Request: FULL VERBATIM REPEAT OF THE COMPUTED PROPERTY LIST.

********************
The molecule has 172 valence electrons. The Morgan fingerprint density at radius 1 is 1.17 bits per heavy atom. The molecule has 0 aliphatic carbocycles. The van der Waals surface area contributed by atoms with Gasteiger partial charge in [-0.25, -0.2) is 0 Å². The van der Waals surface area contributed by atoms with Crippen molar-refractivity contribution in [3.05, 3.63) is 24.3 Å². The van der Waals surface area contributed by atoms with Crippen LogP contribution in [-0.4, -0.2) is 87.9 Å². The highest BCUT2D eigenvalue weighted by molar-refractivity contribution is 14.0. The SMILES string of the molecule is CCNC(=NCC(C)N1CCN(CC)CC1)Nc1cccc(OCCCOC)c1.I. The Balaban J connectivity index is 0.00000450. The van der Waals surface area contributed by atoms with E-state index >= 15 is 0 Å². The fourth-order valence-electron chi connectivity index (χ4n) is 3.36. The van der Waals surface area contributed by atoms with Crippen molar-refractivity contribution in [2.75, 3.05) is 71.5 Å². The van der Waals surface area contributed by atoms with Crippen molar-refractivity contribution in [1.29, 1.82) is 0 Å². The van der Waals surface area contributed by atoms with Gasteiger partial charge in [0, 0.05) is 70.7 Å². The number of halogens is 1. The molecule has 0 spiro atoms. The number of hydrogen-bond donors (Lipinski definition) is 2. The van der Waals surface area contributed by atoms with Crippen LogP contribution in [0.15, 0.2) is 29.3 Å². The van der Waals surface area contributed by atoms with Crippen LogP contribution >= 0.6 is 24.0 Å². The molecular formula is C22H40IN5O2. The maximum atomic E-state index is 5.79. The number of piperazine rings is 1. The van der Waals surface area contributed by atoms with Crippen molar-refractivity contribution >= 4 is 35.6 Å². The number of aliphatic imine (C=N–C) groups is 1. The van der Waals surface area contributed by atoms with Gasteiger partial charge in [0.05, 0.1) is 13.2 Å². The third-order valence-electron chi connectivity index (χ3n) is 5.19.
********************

The molecule has 172 valence electrons. The Morgan fingerprint density at radius 1 is 1.17 bits per heavy atom. The molecule has 0 aliphatic carbocycles. The van der Waals surface area contributed by atoms with Gasteiger partial charge in [-0.25, -0.2) is 0 Å². The van der Waals surface area contributed by atoms with Crippen molar-refractivity contribution in [3.05, 3.63) is 24.3 Å². The van der Waals surface area contributed by atoms with Crippen LogP contribution in [-0.4, -0.2) is 87.9 Å². The highest BCUT2D eigenvalue weighted by molar-refractivity contribution is 14.0. The SMILES string of the molecule is CCNC(=NCC(C)N1CCN(CC)CC1)Nc1cccc(OCCCOC)c1.I. The Balaban J connectivity index is 0.00000450. The van der Waals surface area contributed by atoms with E-state index >= 15 is 0 Å². The fourth-order valence-electron chi connectivity index (χ4n) is 3.36. The van der Waals surface area contributed by atoms with Crippen molar-refractivity contribution in [2.75, 3.05) is 71.5 Å². The van der Waals surface area contributed by atoms with Crippen molar-refractivity contribution in [1.29, 1.82) is 0 Å². The van der Waals surface area contributed by atoms with Gasteiger partial charge in [0, 0.05) is 70.7 Å². The number of halogens is 1. The molecule has 0 spiro atoms. The number of hydrogen-bond donors (Lipinski definition) is 2. The van der Waals surface area contributed by atoms with Crippen LogP contribution in [0.15, 0.2) is 29.3 Å². The van der Waals surface area contributed by atoms with Crippen LogP contribution >= 0.6 is 24.0 Å². The molecular formula is C22H40IN5O2. The maximum atomic E-state index is 5.79. The number of piperazine rings is 1. The van der Waals surface area contributed by atoms with Crippen molar-refractivity contribution >= 4 is 35.6 Å². The number of aliphatic imine (C=N–C) groups is 1. The van der Waals surface area contributed by atoms with Gasteiger partial charge in [0.05, 0.1) is 13.2 Å². The third-order valence-electron chi connectivity index (χ3n) is 5.19.